A Travellerspoint blog

Central Park & northern NYC

New York, NY

semi-overcast 76 °F

Junior year has kept being extremely busy for me but I have managed to get out a couple of times recently. I wanted to first share a link to my recent recital, part of why I have been out birding so little: https://youtube.com/playlist?list=PLUcYdZvHVmP_fIAOv6GZDtK5RfKgKBL6-

The other day I did manage to fit in about twenty of minutes of birding in the Central Park ramble after meeting up with a friend for the afternoon. This WINTER WREN was a delight:
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BROWN CREEPER was less obliging for photos:
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GOLDEN-CROWNED KINGLET. All of these species so far are classic mid-late fall songbird migrants.
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And HERMIT THRUSH which were congregating at a water feature in the Ramble:
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Recently I also headed to northern NYC to bird and look for several herps that inhabit that region: Eastern Garter & Milk Snakes, Eastern-red Backed, and if I was very lucky, Northern Dusky Salamanders.

At my first location, within 15 pieces of cover flipped I had my New York lifer Northern Dusky Salamander which was incredible because it was the herp I was least likely to get! It is only found in two locations in NYC and this location I had them was crazy because it was extremely close to the subway and traffic! I found them by locating their preferred habitat, a tiny trickle of water coming out of a rock face and flipping rocks in the wet areas.
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At another location where I tried for the snakes, I only found more Red-backs but also had a few birds including BLACK-THROATED BLUE WARBLER, NORTHERN MOCKINGBIRD, GOLDEN-CROWNED KINGLETS, and this EASTERN PHOEBE:
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Snakes were a no-show, which I’m sure is fine for several of my readers here — LOL! Hopefully more to come soon, I will be venturing out more often for birding once I am two-weeks in from my third dose so I am better protected for taking public transit.

Good birding,
Henry
World Life List: 1125 Species

Posted by skwclar 20:19 Archived in USA Comments (2)

Finally…Central Park!

New York, NY

semi-overcast 81 °F

Well, it has certainly been a whirlwind of a month. I caught a cold just before flying to NYC, received negative covid test results less than half a day before flying (whew!), made it to the city, and within a week developed a sinus infection right as classes and auditions were starting. Not to mention that I am taking seventeen credits this semester (one under the limit), so to say that I am busy is an understatement! Regardless, it is great to be back and I am truly blessed. I have been extremely careful with Covid since arriving since the Delta variant is surging across the country, so I am avoiding public transit. That means my birding for the time being is limited to walkable locales.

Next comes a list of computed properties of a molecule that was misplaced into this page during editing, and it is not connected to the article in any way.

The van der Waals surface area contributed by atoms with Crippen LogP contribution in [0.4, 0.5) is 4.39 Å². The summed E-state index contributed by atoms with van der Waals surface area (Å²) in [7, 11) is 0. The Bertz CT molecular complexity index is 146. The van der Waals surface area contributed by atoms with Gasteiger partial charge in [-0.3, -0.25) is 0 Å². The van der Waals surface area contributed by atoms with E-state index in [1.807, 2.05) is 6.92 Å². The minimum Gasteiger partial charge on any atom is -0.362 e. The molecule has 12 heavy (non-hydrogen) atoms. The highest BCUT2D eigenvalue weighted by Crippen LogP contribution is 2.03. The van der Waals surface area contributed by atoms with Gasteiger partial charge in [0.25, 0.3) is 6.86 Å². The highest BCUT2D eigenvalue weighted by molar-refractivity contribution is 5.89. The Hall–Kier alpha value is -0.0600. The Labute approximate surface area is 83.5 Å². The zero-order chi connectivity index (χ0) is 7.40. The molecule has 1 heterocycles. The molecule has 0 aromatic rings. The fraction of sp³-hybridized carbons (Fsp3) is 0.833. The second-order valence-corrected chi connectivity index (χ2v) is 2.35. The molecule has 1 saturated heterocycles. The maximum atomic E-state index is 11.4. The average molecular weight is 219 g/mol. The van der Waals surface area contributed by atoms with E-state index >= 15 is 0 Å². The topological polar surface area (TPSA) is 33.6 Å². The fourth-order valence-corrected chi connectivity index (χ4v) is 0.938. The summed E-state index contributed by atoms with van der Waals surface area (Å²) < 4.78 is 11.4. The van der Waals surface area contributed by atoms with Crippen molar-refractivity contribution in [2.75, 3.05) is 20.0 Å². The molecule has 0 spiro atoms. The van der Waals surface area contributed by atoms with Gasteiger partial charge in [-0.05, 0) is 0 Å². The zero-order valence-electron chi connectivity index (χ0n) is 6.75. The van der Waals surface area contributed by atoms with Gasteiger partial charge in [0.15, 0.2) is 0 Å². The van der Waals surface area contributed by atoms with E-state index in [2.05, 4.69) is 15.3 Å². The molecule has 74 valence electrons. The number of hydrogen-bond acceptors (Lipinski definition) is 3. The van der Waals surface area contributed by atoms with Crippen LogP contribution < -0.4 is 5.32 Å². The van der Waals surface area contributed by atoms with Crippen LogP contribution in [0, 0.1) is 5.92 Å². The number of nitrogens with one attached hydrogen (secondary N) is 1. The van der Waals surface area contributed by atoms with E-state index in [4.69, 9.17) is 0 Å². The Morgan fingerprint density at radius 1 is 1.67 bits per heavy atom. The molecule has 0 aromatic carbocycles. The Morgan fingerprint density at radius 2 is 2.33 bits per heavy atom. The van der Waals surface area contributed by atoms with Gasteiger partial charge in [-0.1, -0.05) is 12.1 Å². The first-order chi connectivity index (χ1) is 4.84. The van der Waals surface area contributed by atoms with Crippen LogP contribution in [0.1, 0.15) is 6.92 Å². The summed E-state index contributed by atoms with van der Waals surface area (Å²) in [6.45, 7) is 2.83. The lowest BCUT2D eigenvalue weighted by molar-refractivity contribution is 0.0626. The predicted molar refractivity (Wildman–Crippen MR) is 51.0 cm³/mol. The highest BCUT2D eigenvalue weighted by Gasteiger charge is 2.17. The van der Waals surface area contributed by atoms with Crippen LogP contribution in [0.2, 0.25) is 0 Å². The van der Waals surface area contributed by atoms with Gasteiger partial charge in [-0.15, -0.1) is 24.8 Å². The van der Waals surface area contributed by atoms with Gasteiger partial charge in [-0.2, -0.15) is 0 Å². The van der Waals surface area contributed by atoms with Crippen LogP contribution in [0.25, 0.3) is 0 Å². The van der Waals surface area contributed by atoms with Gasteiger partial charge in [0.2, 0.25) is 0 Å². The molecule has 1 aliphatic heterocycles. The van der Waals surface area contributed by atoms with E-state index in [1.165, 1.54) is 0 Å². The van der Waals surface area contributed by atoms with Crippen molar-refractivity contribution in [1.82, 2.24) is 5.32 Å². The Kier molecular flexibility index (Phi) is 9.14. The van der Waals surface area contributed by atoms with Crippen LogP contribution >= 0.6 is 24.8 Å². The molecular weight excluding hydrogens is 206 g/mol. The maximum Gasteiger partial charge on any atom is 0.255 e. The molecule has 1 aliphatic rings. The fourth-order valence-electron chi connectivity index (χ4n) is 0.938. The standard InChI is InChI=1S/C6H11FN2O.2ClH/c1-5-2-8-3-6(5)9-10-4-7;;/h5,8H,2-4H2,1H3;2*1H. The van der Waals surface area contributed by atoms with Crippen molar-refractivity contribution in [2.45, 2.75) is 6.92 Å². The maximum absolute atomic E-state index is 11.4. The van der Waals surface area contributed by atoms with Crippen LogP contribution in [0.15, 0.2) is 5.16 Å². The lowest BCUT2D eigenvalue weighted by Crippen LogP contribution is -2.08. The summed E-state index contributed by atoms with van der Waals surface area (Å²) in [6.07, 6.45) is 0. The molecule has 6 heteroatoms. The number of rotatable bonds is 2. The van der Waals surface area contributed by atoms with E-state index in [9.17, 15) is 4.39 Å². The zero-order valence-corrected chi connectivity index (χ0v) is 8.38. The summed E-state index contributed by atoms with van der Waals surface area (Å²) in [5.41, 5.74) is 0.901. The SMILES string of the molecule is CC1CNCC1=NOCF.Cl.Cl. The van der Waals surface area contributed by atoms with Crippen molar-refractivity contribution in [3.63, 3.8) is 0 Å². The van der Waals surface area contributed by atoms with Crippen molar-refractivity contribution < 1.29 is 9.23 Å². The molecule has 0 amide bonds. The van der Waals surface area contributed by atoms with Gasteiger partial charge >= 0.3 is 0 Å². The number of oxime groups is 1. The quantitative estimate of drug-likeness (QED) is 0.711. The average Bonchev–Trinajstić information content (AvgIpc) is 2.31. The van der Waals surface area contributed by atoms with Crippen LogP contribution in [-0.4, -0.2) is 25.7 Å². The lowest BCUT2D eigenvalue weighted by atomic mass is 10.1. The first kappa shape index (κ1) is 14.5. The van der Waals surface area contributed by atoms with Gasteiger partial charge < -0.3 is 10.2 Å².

Luckily, the north end of Central Park is a twenty-one minute walk from the Manhattan School of Music at my brisk pace. I finally made it over to the park on my first free day which was this past sunday. Unfortunately, the Ramble is a bit too far of a walk most days but luckily the north end of Central Park is just about as good of birding, and less of a zoo in terms of humans, too. I made a beeline for the Ravine which is a beautifully wooded stream in the north end, near the skating rink. Warblers were evident in numbers as I expected, including this CHESTNUT-SIDED (note they lack actual chestnut sides this time of year):
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Female/imm. male AMERICAN REDSTART:
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GADWALL with CANADA GEESE. Gadwall are one of those strange species that are not common at all in most of the area for a large chunk of the year but for some reason seem to hang around the north end of Central Park all year. Strange — but I’m not complaining.
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Female/imm. male COMMON YELLOWTHROAT:
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NORTHERN FLICKER:
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VEERY:
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Female BLACK-AND-WHITE WARBLER:
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SOLITARY SANDPIPER with Red-eared Slider:
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MAGNOLIA WARBLER:
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Male AMERICAN REDSTART:
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NORTHERN PARULA:
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YELLOW-BELLIED FLYCATCHER:
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Another look at Central Park’s resident (but nonnative) herp, the Red-eared Slider:
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Female BLACK-THROATED BLUE WARBLER: